The attention of the geekerati may be on the flagship iPhone and Pixel handsets, but there’s a more ferocious pairing further down the portfolio. Sitting in the mid-range are the iPhone SE and the Pixel 6a, representing their larger brethren at a more affordable price.
Of course, they can’t have everything the flagships have, but they do share the same vision of the connected smartphone. And they are both trying to tempt you to buy them while ignoring the other. So, let’s take a closer look at the two handsets and what factors you should consider.
Has The Choice Already Been Made For You?
The biggest consideration is, of course, the operating system, be it iOS or Android. If you are already deeply embedded in Apple’s cloud-based service, then it is going to be very hard to leave. The switching cost can be high, and there’s a certain amount of momentum for those already on iOS that is very difficult to overcome.
The same is true of those using Android, although with multiple manufacturers, you have a wider range of form and functions available to buy at various price points. Android allows you to move between these handsets with ease. Yet you have a similar hurdle in moving away from Google’s Android to Apple’s iOS (even though many of Google’s cloud-based services run on iOS).
Let’s take it as read that for many people, they’re going to stay on their current platform. That makes the choice easy. If you are locked into iOS, go with the iPhone SE. If you are inside the Android garden, go with the Pixel 6a.
Is The Biggest Number The Best?
Both the iPhone SE and the Pixel 6a were launched in the middle of the respective phone cycles of their larger brethren. Both were launched with the current chipset in that cycle. So you have the iPhone SE with Apple’s A15 and the Pixel 6a with the Google Tensor Mobile chip. The A15 has just been superseded by the A16 inside the iPhone 14 family, and Google is set to debut the next Tensor Mobile chip in the upcoming Pixel 7 and Pixel 7 Pro.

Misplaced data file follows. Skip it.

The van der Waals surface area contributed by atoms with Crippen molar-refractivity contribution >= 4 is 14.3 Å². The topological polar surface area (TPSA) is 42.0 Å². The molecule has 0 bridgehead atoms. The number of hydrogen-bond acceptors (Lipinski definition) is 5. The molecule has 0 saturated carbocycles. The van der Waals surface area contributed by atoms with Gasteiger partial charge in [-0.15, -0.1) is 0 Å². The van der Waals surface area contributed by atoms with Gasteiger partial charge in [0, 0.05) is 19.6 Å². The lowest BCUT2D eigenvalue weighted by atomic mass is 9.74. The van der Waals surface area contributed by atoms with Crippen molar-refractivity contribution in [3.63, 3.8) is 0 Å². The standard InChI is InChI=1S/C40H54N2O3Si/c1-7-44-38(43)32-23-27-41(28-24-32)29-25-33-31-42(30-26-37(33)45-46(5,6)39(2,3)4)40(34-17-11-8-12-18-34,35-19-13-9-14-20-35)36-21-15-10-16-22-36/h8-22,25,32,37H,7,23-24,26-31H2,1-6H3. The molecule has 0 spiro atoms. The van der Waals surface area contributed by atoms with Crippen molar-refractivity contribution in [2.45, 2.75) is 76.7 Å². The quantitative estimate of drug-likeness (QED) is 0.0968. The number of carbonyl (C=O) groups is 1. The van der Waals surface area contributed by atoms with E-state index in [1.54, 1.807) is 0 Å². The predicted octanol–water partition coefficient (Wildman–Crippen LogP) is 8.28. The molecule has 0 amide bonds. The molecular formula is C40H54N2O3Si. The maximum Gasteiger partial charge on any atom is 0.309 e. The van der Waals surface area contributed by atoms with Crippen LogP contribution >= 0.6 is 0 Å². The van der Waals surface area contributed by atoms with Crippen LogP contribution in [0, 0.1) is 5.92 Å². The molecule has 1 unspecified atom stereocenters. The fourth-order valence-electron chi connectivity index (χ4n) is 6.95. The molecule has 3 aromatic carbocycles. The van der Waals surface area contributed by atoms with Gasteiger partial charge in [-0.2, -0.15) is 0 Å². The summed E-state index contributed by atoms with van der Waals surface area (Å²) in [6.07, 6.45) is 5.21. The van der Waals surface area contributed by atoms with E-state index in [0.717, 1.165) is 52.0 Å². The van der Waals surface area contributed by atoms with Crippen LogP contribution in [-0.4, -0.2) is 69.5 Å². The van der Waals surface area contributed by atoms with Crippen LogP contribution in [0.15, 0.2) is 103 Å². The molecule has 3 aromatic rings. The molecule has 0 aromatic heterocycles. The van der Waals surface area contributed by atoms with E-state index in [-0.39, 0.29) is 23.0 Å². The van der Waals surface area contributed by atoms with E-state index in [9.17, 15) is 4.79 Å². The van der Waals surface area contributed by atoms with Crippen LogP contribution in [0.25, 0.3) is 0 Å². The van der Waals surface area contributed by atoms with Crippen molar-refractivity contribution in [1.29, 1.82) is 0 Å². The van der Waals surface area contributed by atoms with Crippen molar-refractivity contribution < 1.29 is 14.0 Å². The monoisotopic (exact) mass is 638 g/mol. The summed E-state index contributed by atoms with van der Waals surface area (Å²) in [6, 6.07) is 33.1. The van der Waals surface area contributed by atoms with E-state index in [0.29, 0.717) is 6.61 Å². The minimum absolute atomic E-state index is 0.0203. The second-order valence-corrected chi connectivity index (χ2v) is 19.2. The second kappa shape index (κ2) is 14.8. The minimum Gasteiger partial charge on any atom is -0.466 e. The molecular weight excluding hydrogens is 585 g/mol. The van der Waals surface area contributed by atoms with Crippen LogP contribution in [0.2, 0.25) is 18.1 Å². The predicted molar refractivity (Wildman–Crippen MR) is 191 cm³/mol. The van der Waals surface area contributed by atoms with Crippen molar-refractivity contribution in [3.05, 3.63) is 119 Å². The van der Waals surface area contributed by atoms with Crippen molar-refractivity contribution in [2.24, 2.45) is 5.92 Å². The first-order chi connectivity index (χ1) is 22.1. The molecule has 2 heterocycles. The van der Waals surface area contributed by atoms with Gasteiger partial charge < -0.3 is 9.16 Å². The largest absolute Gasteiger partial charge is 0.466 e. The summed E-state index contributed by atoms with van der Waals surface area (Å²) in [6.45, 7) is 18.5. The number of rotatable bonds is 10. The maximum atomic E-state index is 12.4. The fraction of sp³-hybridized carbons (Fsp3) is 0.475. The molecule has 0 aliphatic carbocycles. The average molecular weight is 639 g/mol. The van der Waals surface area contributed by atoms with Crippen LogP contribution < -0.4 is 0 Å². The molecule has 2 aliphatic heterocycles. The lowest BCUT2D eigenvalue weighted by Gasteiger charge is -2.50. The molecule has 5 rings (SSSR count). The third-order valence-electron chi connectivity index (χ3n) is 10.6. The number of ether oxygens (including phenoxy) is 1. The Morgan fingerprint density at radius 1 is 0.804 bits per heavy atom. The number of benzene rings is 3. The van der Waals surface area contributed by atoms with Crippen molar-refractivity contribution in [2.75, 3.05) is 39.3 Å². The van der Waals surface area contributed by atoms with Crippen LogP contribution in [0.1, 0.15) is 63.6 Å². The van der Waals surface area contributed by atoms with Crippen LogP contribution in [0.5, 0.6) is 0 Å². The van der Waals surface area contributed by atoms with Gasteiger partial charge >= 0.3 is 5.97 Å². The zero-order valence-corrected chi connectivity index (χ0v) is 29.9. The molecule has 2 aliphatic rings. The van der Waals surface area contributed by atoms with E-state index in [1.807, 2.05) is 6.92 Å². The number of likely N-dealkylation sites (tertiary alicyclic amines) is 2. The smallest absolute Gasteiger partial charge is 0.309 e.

Which, for a mid-range smartphone, is still a lot of processing power even when the handsets fall behind a generation. Google hands the Pixel 6a more RAM (6 GB vs 4 GB), but Apple’s tight integration of software to the hardware means the SE can offer performance on fewer resources.
Benchmarking hands this head-to-head to the iPhone SE, but the real strength of these chips is not in creating the biggest number on a measuring tool, but having a real-world impact for owners. And that’s clearest in the camera.
The Big Numbers May Not Show The Full Picture
Both phones come with a 12-megapixel main camera at the rear. Only the Pixel 6a augments this with a second lens, in this case another 12 megapixel ultrawide camera. And both phones rely on computational photography to enhance and edit the incoming image data for a better output.
This is where the Pixel 6a has the edge. The Tensor Mobile chip may not take the crown of the benchmark king, but Google focused the design on creating a chip that is geared toward machine learning and enabling AI features… just the sort of hardware that you need to make the best images possible, In good light the photos are comparable, but once the light levels drop the Pixel 6a’s night mode comes into its own… and the iPhone SE’s lack of a night mode is an Achilles heel.
Imagery is one of the areas where subjectivity can come into play, but the Pixel 6a packs in more features with more physical capabilities.
How Small Is Small Enough?
The Pixel 6a feels like a well-designed small smartphone for 2022. It’s not an edge to edge screen, but there are minimal bezels all round the 6.1 inch display. That OLED screen offers 2400×1080 pixels, so you are all set for HD video viewing that doesn’t clash with the selfie camera punch-out. It does feel that the screen takes up a lot of space.
Design-wise, the Pixel 6a is clearly a Pixel phone, with the Camera Bar carried over from the larger Pixel 6 and Pixel 6 Pro. This is a phone that is recognizable, something that can be difficult in the Android space. But the 6a – which packs in a lot of technology – feels bulky. Small, but bulky. This is a substantive feeling phone.